Enter the Intense World of Competitive Yo-Yoing
Thousands of competitive yo-yoers participate in contests in the United States each year.
This particular event, the 2018 Pacific North West Regional Yo-Yo Contest, took place in Seattle in February and determined which regional competitors would advance on to the national contest in June.
In the 26 years since the founding of the National Yo-Yo League—the organization that puts on many US contests—the yo-yo community has grown exponentially.
The infrequent and audience-less competitions of the organization’s earlier years have transformed into flashier events, with divisions for the five styles of yo-yo play that have since come en vogue.
Yo-yos have also evolved dramatically. “[Yo-yos] started out as a toy, and the makers of them were making toys. Now they’re engineers making sporting equipment,” says National Yo-Yo League founder Bob Malowney. “These are definitely different than your grandfather’s yo-yo.”
Technological developments in yo-yo production led to the various styles of yo-yo play that fill the competitive landscape today.
“In the old days, it was more of a test of coordination,” says Malowney. “Nowadays, it’s a creative art, much like dancing or performance.”
At these contests, a panel of judges scores various aspects of a competitor’s routine, from the number of skills performed to the smoothness of their movements.
“People perceive yo-yoing as this wholesome American pastime,” says photographer Chona Kasinger. But shooting these kids as they practiced their for competition definitely elevated the activity in her mind.
“Just walking around, I felt like I might get smacked by a yo-yo at any point,” says Kasinger.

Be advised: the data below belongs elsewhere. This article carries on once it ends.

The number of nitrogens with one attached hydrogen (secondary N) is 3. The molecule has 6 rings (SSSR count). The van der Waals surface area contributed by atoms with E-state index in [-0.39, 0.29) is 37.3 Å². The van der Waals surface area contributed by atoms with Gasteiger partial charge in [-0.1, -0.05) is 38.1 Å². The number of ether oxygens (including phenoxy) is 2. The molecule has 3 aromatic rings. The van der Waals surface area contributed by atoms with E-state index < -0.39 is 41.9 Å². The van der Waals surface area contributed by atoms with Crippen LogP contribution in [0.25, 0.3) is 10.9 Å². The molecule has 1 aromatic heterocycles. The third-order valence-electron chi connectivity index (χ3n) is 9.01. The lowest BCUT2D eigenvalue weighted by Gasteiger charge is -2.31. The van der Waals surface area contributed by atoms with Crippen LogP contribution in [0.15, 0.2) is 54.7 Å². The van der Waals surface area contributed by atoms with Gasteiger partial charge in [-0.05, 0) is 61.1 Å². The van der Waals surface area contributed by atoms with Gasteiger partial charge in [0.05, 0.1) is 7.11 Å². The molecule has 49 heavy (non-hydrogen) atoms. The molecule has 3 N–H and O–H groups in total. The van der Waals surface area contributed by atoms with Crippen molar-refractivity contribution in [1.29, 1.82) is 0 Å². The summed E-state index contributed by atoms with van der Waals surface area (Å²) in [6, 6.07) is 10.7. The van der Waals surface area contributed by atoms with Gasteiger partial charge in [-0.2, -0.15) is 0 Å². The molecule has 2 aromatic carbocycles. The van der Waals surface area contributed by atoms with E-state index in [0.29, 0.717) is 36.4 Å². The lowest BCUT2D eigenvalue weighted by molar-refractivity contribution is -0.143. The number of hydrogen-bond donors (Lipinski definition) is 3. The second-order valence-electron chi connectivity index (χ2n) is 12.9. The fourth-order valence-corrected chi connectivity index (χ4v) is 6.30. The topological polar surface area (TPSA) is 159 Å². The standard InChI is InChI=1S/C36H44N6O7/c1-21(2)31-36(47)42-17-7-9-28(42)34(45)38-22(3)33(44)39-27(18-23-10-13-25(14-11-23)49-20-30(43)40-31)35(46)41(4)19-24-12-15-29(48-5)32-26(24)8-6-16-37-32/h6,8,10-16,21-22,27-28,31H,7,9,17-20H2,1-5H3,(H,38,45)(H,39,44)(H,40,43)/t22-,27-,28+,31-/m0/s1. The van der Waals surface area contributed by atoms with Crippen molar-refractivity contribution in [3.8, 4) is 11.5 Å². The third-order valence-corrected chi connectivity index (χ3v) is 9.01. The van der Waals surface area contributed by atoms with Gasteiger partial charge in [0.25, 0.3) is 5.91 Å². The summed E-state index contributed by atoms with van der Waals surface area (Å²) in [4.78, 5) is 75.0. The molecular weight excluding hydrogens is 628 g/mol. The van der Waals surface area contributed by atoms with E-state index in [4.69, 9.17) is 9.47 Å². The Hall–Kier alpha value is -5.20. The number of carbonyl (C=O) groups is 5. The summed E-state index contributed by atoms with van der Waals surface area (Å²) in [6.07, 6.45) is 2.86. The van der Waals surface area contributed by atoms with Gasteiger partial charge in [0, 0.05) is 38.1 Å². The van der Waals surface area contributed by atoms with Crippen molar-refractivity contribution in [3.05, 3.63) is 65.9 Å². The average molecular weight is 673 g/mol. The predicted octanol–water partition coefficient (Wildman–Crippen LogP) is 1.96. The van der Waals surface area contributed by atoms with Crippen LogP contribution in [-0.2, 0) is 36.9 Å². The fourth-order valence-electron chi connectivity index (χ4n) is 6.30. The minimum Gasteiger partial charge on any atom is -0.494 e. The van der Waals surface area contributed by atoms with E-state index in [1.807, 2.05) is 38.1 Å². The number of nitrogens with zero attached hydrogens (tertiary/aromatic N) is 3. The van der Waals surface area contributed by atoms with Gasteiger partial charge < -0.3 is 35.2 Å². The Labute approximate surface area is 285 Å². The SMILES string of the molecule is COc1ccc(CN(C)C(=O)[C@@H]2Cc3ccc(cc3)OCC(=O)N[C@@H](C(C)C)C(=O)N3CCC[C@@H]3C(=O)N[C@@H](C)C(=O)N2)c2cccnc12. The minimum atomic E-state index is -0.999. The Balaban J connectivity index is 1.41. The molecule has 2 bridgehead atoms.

The makeup of the competitors skews young and male; the lack of age diversity can be attributed to the amount of time and dedication that it requires to reach a high competitive level, but Malowney is still unsure why more girls and young women don’t get involved.
Kasinger seeks out subcultures like the competitive yo-yo world in order to balance her more conventional commissioned work. “I say ‘yes’ a lot,” she says. “Jell-O wrestling to CEOs, I kind of shoot it all.”
Relying on her flash in the crowded, poorly lit convention center, Kasinger’s photos highlight only the yo-yo and its player, mirroring the way each competitor’s nervous energy translated into a “very outward display of focus,” she says.
The United States is one of 33 countries which hold national yo-yo contests. Other countries include the Czech Republic, Finland, and Singapore.
“The thing about photography is that, on a human level, you’re the outsider,” says Kasinger. “Being a photographer is being a professional outsider.”
“When these kids were yo-yoing, it seemed like nothing else in the world existed except for them and the yo-yo, despite the fact that the practice area was teeming with competitors, vendors, siblings, parents, and more,” Kasinger says.
Since shooting this event, Kasinger has sought out other yo-yo contests, including the Florida State Yo-Yo Contest in St. Petersburg. She also plans to photograph the National Yo-Yo Contest this summer in Chicago.